Brendan McKay Gets Halfway To Being MLB’s Next Two-Way Player

Brendan McKay – the most-heralded two-way prospect in the game – took the mound for the Rays today in his big league debut. He didn’t disappoint.

As the All-Star break nears and trade rumblings gaining traction, the Rays are taking the opportunity to evaluate the weapons already in-house. Today unleashed a significant one as highly-touted prospect Brendan McKay took to the hill to start Saturday’s ballgame – his major league debut.

Or at least half of it.

McKay, the 4th overall pick of the 2017 MLB draft, is regarded as the closest comp for two-way virtuoso Shohei Ohtani, who blew up the league last year by becoming the first regular two-way player since Babe Ruth (all due respect to Brooks Kieschnick).

Brendan McKay emphatically checked one of his prospect boxes this afternoon, debuting with a win against the Rangers at Tropicana Field. As efficient as he was crafty, McKay used only 81 pitches to make it through 6 spotless innings. His final line: 6 innings, 0 runs, 1 hit, 3 strikeouts, 1 walk.

The rotation spot isn’t his for the keeping, but the Rays let him use it today and boy did he make the most of it. He’s likely to get a second start before the All-Star break, during which the Tampa brass can reevaluate and decide whether to make McKay a regular attraction at the Trop.

In the meantime, expect the second portion of McKay’s debut soon. The Rays plan on giving McKay an at-bat here or there, though he’ll not be much good to him in the field for a bit. He could get a start at designated hitter before the All-Star break, but this time is really about his pitching.

If McKay does claim a rotation spot, it would help ease the pain of losing Tyler Glasnow– both in terms of production and entertainment. Glasnow, as a towering flamethrower, was no doubt one of the Rays most popular players, the type of primetime player rarely seen around Tampa.

Having Glasnow, McKay, and Charlie Morton ready come playoff time will be the ultimate goal for the Rays, however, as that’s a playoff rotation that could challenge the big bats in Houston, New York, and Minnesota.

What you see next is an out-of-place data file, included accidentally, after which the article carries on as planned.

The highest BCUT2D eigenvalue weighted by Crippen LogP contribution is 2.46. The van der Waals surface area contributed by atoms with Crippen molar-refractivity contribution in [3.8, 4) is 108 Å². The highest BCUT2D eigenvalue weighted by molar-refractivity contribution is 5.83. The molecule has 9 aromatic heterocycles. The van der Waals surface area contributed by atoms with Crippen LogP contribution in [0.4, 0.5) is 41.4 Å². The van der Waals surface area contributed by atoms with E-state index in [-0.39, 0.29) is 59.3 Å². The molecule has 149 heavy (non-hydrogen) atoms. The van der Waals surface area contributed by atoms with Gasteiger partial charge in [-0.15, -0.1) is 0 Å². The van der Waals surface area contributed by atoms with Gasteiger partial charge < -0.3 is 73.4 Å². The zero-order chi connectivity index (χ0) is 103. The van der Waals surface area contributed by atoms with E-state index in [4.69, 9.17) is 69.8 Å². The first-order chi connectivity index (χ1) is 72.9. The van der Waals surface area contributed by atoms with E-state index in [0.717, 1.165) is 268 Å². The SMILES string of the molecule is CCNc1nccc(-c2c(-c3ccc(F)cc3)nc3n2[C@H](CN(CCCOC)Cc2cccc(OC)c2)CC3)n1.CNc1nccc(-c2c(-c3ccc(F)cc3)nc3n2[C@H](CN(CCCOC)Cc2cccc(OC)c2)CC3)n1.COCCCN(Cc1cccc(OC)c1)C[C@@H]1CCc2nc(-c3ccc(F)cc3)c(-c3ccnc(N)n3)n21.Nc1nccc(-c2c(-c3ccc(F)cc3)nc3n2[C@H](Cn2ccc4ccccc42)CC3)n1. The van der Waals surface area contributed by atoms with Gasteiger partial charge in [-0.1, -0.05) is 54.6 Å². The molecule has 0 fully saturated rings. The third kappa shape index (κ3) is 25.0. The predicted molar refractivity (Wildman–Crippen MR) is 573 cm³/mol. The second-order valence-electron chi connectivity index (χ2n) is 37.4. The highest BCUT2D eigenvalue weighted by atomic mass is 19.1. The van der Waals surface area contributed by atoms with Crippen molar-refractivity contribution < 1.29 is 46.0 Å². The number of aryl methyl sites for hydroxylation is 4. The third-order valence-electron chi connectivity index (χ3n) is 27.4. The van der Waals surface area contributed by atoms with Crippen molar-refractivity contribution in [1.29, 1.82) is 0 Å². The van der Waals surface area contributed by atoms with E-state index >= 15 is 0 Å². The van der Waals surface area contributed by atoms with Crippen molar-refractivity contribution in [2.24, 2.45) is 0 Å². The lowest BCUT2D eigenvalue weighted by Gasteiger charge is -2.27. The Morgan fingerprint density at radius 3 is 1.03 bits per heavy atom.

Still, if the Rays are anything, they’re judicious, and they’re not likely to push McKay. Tempering expectations is a safe bet, as the organization probably has some idea of how many innings they’d like McKay to throw this season, and that number probably isn’t as high as fans would like. He now has roughly 72+ innings under his belt for the year, so there should still be some room to put his arm to use for the stretch run.

And yet a return to Triple-A after the All-Star break could ver well be in the cards – which would be unfortunate. There’s really nothing left for him to prove as a hurler in the minor leagues. Between Double-A and Triple-A this season, Brendan McKay has been ruthless: 6-0, 1.35 ERA across 66 2/3 innings with 11.9 K/9 versus 2.0 BB/9.

His K-rate did fall from 13.4 K/9 to 9.4 K/9 (from great to good, yes) when he made the jump to Durham, but both stints were ultimately small samples. Besides, his hits per nine also fell in that time, so it’s not like he became suddenly ineffective.

He’s ready. He owns a 1.85 ERA across his three minor league season with 6.24 K:BB. These aren’t wait-and-see numbers – this is bring-me-to-the-show-you-fools dominance.

He’s not quite as advanced as a hitter, and it’ll be cute to see him snag an at-bat or two. One day, he very well make devastate his pitching brethren at the dish as well, but if anything, McKay’s hitting is overshadowing the fact that he’s one of the most promising pitching prospects in the game. Not for long.

The focus on McKay’s two-way playerness will continue to be a factor as he enters the national spotlight, but the offensive part of his game may need more development time before he’s ready to debut as a full-time hitter.

Brendan McKay’s two-way playerness is not in question, it’s just brand new. There’s no need to take it out of the box and ruin it. As a pitcher, however, he has arrived. Let us play with that for awhile.